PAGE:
Now onto the psychological spin related to RG3’s injury. Did Shanahan make the right call by keeping an obviously hobbled Griffin in the game? As a coach who has dealt with this issue at the collegiate level, part of me empathizes with Shanahan. I kind of feel bad for Shanahan as analysts and fans across the country crucify him for making what seemed to be the wrong decision. Others have said Shanahan should have put in rookie backup, Kirk Cousins. The same Cousins who contributed to an overtime loss in week five to the Falcons while throwing two interceptions late in the game. The same Cousins who threw a game winning touchdown against the Ravens in overtime in the game that Griffin initially hurt his knee. The same Cousins that led the Redskins to a win the following week against the Browns. I highlight Cousin’s ups and downs because they too had to factor into Shanahan’s decision that night. The question for Shanahan is simple: Do I play an injured Griffin who is struggling both with the run and passing game or do I put in Cousins? The question is simple; the answer is complex and contains multiple layers of decision making thoughts and feelings. The thoughts are more tangible and have been mulled over by anyone who has an interest in the situation. For example, people may assume Shanahan pondered, “I think an injured Griffin gives the team a better chance over a healthy Cousins” or “Griffin said on the sideline that he was healthy enough to help the team win; he was medically cleared from a team doctor during the game; and I should therefore leave him in the game.” These are just a small fraction of the thoughts that Shanahan has at his disposal. The feelings are something that cannot be accurately analyzed by the sport experts. Maybe Shanahan had a gut feeling that Griffin was going to be ok and triumphantly carry the team on this wounded knee. Maybe Shanahan had feelings spurred by visions of Isaiah Thomas of the Detroit Pistons scoring 25 third quarter points on a sprained ankle in the 1988 NBA Finals against the Lakers. Maybe Shanahan forgot that the Pistons lost that game. The point is that everyone, regardless of the decision, uses a combination of thoughts and feelings when making a choice. This past season at SwarthmoreCollege, I was on the winning end of a similar decision. I suggested we put one of our starting forwards into an early season game at the onset of overtime despite his poor performance throughout regulation. I trusted my gut feeling that he has the potential to score at any moment. As a result we won the game because of a goal he scored. Gut instinct is influenced by the multitude of past experiences. I felt that this proven goal scorer needed just one opportunity to win the game. I felt this because of my previous observations and interactions with him. Shanahan’s decision was different. I believe he was probably influenced by Griffin’s sideline comments that his knee was ok. I speculate that Shanahan’s decision was influenced by Griffin’s passion, the roar of the crowd, and the possible future emotions associated with potential playoff loss had he decided to bench Griffin.
As a coach or parent it is important to attempt to manage the in-the-moment emotion and make clear headed decisions that are right for the players and the team when injuries arise. Griffin has been spending the off season rehabbing injuries to his ACL and LCL. It is very easy as a coach or a parent who needs to be level headed in the decision making process to become influenced and overwhelmed by the lure of winning. It is easy to turn a blind eye to injuries that have potentially far reaching consequences. The recent buzz associated with concussions illustrates this point. Players and coaches are often caught in a catch-22. If a player admits that the injury is bad enough to require a benching, he/she runs the risk of being labeled “soft” and possibly losing a starting position, or losing the respect of teammates. If a coach demonstrates cautious discretion and sits a player who insists they are fine, the coach runs the risk of dealing with an irate player on the sideline, nasty phone calls from parents, and/or the entire team questioning his/her desire to win “at all costs.” My sophomore year at Millersville University created this exact situation. While playing Slippery Rock University in an important conference game, I collided heads with an opposing player. I never lost consciousness, but the vision in my right eye went blurry. After meeting with the trainer, she concluded I should not go back in the game. Shortly thereafter, my vision returned to normal and I was permitted to finish the game. Keep in mind this was in the mid 90’s when less was known about concussions and traumatic brain injuries. I was fortunate and avoided any permanent or long term consequences. But the whole experience was difficult. Being a younger player, I was still trying to prove my physical toughness and overall worth to the team. I would have lied about my vision had it not returned to normal. I would have lied because, like many athletes, I was egocentric and consumed with winning. I put too much stock into my reputation, the thought that I was hurting my chances to keep my starting position, and the possibility that being benched would hurt my team’s chances of winning. NFL players are no different. They compete with other alpha males who will do anything improve their standing on the team. Plus, they have the enormous pressure of their livelihoods and millions of dollars being on the line.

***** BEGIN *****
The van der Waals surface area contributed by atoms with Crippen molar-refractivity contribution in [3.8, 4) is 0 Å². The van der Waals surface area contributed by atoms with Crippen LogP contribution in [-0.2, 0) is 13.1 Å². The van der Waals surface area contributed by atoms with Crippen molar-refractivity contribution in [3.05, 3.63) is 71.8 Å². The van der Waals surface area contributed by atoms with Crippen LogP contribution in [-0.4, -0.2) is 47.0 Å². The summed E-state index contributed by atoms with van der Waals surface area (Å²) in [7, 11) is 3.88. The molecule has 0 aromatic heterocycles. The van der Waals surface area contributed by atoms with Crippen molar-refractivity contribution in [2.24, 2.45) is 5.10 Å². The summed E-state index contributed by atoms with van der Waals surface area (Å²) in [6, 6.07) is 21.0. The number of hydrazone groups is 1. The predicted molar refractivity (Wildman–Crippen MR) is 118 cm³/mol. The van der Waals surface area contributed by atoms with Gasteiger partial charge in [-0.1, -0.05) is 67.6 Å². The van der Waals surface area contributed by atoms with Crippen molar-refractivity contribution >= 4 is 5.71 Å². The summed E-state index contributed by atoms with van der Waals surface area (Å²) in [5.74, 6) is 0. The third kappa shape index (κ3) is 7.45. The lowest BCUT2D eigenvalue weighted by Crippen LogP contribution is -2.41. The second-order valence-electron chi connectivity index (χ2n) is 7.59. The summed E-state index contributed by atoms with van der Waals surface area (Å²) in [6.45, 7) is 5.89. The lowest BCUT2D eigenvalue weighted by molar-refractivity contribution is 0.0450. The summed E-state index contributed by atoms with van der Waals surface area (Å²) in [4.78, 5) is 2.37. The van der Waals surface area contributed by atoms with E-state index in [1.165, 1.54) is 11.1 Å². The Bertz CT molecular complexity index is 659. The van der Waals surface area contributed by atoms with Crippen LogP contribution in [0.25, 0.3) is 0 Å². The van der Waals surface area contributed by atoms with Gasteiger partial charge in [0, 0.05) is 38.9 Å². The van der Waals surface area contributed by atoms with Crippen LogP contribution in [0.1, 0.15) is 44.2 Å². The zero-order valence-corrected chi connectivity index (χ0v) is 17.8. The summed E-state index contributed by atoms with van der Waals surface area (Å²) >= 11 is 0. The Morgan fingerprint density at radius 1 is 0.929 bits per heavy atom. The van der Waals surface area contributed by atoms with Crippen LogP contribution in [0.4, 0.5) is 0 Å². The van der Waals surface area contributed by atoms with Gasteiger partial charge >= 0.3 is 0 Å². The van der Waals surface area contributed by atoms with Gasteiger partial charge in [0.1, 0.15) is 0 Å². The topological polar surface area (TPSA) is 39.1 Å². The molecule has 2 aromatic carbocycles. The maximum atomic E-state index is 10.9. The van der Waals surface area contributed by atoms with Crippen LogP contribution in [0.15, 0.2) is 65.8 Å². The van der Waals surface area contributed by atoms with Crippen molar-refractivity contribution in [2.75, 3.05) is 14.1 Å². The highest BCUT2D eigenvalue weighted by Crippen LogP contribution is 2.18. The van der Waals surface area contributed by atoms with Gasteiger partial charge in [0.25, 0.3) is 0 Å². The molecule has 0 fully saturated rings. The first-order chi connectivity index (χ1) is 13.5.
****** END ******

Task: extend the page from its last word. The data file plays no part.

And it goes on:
Shanahan risked the future of a player who was well on his way to becoming an elite QB in the NFL. Shanahan risked the future of the organization because of the massive investment made on this one player. But hindsight is always 20/20. Had the scenario unfolded differently and a wounded Griffin helped his team win, we might be praising Shanahan for his brilliant coaching decisions much as we did when he was coaching Elway to those Super Bowl victories. It is an interesting scenario for sports fans, analysis, coaches, and athletes to deliberate. I only scratched the surface in the preceding paragraphs. It is apparent there was a lot more that went into the finals decision to keep Griffin in the game. But I feel it is important for parents and coaches to work on the skills required to become a clear headed decision maker when it comes to sitting players with serious injuries